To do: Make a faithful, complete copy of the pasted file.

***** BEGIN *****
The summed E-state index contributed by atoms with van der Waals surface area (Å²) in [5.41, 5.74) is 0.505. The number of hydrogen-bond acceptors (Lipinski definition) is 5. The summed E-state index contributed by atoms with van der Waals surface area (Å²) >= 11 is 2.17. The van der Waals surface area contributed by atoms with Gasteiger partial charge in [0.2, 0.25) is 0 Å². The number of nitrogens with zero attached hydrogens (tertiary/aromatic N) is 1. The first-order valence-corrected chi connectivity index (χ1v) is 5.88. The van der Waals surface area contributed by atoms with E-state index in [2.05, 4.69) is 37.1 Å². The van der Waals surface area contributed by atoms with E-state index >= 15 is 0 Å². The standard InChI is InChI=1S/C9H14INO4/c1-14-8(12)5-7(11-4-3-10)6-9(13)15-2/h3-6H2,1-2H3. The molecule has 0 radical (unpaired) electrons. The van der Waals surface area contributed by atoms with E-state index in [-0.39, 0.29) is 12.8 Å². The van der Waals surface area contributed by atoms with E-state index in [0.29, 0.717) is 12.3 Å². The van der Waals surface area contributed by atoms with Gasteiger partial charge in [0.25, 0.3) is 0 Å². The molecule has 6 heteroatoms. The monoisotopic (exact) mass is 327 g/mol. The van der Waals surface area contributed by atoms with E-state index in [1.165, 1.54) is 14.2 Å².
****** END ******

The summed E-state index contributed by atoms with van der Waals surface area (Å²) in [5.41, 5.74) is 0.505. The number of hydrogen-bond acceptors (Lipinski definition) is 5. The summed E-state index contributed by atoms with van der Waals surface area (Å²) >= 11 is 2.17. The van der Waals surface area contributed by atoms with Gasteiger partial charge in [0.2, 0.25) is 0 Å². The number of nitrogens with zero attached hydrogens (tertiary/aromatic N) is 1. The first-order valence-corrected chi connectivity index (χ1v) is 5.88. The van der Waals surface area contributed by atoms with E-state index in [2.05, 4.69) is 37.1 Å². The van der Waals surface area contributed by atoms with E-state index >= 15 is 0 Å². The standard InChI is InChI=1S/C9H14INO4/c1-14-8(12)5-7(11-4-3-10)6-9(13)15-2/h3-6H2,1-2H3. The molecule has 0 radical (unpaired) electrons. The van der Waals surface area contributed by atoms with E-state index in [-0.39, 0.29) is 12.8 Å². The van der Waals surface area contributed by atoms with E-state index in [0.29, 0.717) is 12.3 Å². The van der Waals surface area contributed by atoms with Gasteiger partial charge in [0.25, 0.3) is 0 Å². The molecule has 6 heteroatoms. The monoisotopic (exact) mass is 327 g/mol. The van der Waals surface area contributed by atoms with E-state index in [1.165, 1.54) is 14.2 Å².